Bev

Tuesday, March 30, 2010

It's been a while since I have been able to save a little time in my schedule for blogging. We have been enjoying the spring waterfowl very much. Dwight got a picture of a male and female bufflehead floating down the river-they are rare in these parts. At least we have not been able to get a picture before, maybe we just weren't out at the right times. When I figure out how to publish that photo, I will. We are getting into our busy season of planting many acres of prairie. We use a seeder behind a tractor for large areas and I do hand seeding in areas too small to get either of our tractors in safely.
I couldn't believe that spring was here to stay, but with the warm temperatures and the ground drying rapidly, I guess winter is over. We have been doing some burning, small patches, when the wind is "just right"--getting ready for some major burning in the near future. Now that we burn so many acres, we take precautions and make plans ahead of time, that makes me feel better about the safety of the burn. Last week there was still snow in the fence lines, that was a great firebreak and the grass was damp in places so the fire just danced along, it was enjoyable
watch.
I am on the lookout for pasque flowers. They are the first to bloom in spring and usually by Easter. I checked the nursery on Sunday and could see nothing yet. I assumed they did not make it through the winter, but a friend hasn't found any, so maybe they don't know winter is
over. I'm keeping a close eye out for them. Have a blessed Holy Week and Easter. Bev

Thursday, March 18, 2010

What a difference a day makes!

This morning, on Dwight's daily "Ranger run", he discovered all the ice jams and snow from yesterday had totally disappeared and the river was running free. It was actually half way across the road by the bridge, just west of our driveway. We drove down to the bridge and took lots of pictures and saw red winged blackbirds, another sign of spring. We now have lakefront property :) It is hard to believe that last August we were driving through this same body of water on our Rangers and our feet didn't even get wet. We are used to the river going out of its bank in the spring although it has not been this high for 17 years. By mid morning, the water had started to recede on the road, so the the worst is probably over, but it will probably be weeks before the water in our pasture has gone done enough for us to roam freely again.
Dwight did not find the swans again yesterday but did get a picture of an eagle in a tree by the pond and several red winged blackbirds. They are predicting a snow/rain mix for tomorrow, maybe some signs of winter will be returning--but they can't last long now.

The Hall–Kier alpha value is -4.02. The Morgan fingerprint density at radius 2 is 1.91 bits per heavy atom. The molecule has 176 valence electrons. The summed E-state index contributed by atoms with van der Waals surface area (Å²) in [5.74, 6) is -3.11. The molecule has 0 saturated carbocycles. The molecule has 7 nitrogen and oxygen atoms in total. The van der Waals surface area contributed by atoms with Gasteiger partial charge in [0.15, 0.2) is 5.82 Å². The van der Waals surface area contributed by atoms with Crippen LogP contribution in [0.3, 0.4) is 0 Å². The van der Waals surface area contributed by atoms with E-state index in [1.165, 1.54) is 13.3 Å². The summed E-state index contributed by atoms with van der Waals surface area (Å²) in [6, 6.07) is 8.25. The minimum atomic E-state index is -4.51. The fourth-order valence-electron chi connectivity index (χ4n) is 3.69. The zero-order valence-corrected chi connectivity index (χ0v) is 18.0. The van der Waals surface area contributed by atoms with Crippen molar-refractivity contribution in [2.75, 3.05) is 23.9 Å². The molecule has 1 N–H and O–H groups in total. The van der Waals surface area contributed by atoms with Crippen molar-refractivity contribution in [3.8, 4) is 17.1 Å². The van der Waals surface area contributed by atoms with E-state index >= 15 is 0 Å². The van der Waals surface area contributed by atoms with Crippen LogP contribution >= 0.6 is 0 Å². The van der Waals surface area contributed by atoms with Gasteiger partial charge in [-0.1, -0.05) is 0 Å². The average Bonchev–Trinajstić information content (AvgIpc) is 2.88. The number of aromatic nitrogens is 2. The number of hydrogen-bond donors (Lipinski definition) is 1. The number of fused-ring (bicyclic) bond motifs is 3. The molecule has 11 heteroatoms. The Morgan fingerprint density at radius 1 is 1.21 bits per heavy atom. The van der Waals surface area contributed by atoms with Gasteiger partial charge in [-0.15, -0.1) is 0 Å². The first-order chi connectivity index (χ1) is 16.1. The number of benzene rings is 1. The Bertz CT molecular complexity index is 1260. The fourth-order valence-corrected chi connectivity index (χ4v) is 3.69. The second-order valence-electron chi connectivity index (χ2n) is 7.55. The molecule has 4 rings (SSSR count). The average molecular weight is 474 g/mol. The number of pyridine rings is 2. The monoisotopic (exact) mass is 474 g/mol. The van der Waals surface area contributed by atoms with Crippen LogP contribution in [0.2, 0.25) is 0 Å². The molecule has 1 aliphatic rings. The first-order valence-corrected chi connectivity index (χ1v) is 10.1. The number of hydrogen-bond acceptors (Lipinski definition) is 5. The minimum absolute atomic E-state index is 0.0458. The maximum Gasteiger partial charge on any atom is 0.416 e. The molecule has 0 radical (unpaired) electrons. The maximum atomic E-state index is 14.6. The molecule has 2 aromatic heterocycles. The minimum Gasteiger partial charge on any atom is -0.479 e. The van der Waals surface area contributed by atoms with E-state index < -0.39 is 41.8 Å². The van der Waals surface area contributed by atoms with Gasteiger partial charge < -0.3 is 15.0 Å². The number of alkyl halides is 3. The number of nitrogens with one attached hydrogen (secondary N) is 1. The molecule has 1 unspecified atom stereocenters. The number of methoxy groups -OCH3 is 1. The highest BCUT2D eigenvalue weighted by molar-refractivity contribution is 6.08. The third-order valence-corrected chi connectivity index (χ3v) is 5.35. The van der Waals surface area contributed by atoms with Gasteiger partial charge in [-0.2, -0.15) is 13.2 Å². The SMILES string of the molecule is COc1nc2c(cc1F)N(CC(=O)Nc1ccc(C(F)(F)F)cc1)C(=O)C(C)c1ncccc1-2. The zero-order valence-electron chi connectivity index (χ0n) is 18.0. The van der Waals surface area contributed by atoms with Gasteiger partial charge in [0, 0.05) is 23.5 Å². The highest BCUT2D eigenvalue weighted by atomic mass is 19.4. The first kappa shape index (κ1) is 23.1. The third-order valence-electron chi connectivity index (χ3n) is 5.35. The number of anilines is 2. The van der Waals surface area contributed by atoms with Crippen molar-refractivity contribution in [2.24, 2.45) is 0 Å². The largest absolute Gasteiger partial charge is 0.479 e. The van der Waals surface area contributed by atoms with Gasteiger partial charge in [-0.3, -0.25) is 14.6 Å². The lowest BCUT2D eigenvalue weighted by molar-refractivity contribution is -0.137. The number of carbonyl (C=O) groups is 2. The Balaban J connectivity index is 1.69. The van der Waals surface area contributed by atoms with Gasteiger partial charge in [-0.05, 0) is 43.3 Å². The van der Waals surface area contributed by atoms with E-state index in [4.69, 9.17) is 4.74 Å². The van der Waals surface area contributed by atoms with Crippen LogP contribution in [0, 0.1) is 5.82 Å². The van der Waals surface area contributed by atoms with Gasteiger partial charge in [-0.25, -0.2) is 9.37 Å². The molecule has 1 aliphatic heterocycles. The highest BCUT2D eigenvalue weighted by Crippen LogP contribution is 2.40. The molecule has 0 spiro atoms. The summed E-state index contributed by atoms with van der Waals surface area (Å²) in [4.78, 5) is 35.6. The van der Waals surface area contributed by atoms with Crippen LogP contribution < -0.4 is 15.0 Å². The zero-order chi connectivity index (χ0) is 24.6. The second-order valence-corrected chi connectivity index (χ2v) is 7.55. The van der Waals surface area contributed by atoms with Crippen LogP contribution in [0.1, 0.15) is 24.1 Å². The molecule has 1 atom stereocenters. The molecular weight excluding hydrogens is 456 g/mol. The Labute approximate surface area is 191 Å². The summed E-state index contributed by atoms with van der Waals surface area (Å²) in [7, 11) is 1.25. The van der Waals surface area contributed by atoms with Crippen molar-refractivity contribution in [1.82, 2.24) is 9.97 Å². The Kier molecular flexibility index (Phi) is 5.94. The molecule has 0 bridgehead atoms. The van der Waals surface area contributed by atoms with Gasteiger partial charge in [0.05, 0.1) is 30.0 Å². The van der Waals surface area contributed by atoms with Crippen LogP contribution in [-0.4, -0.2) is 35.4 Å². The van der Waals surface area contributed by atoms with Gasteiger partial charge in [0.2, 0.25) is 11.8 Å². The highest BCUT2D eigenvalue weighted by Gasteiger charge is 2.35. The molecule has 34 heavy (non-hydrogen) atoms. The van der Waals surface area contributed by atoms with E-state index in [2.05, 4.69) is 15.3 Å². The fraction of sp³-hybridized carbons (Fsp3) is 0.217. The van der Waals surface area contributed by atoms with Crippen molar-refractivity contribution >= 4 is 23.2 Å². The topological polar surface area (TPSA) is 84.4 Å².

Wednesday, March 17, 2010

A strange light in the sky !!

When I awoke this morning the neighbors lights were in view, which may not seem at all unusual, except we have had fog for more days than I can remember. When you can see nothing beyond your window, you feel as though you are living alone out here. Today the sun actually came out at daybreak, what a welcome sight to see this unfamiliar light in the sky.
Dwight took his Ranger and his dog, to the river this morning, which is totally overflowing into our pasture, and saw the first swans of the season. They were flying directly over his head as he drove along in the field. He brought the dog home, retrieved his camera and returned to the pasture to see if he can find where the swans might have landed. At this time of year we have literally thousands of waterfowl on our ponds, with the ice jams on the river, the ponds give them a nice place to rest.
I can't believe how fast the snow has melted without the sunshine, as I said above, Dwight was able to get to the river via his Ranger, his goal for the last week. Our normal path is still unavailable but he found an alternate route around the field. After leading a very sedantary life these past few months, we will soon have to go to work.
Can't wait for the pasque flowers, the first prairie flowers of spring, to poke there heads through the ground and bloom their subtle pale blooms-a sure sign that Easter and spring can't be too far away.

Tuesday, March 9, 2010

First mud,now robins!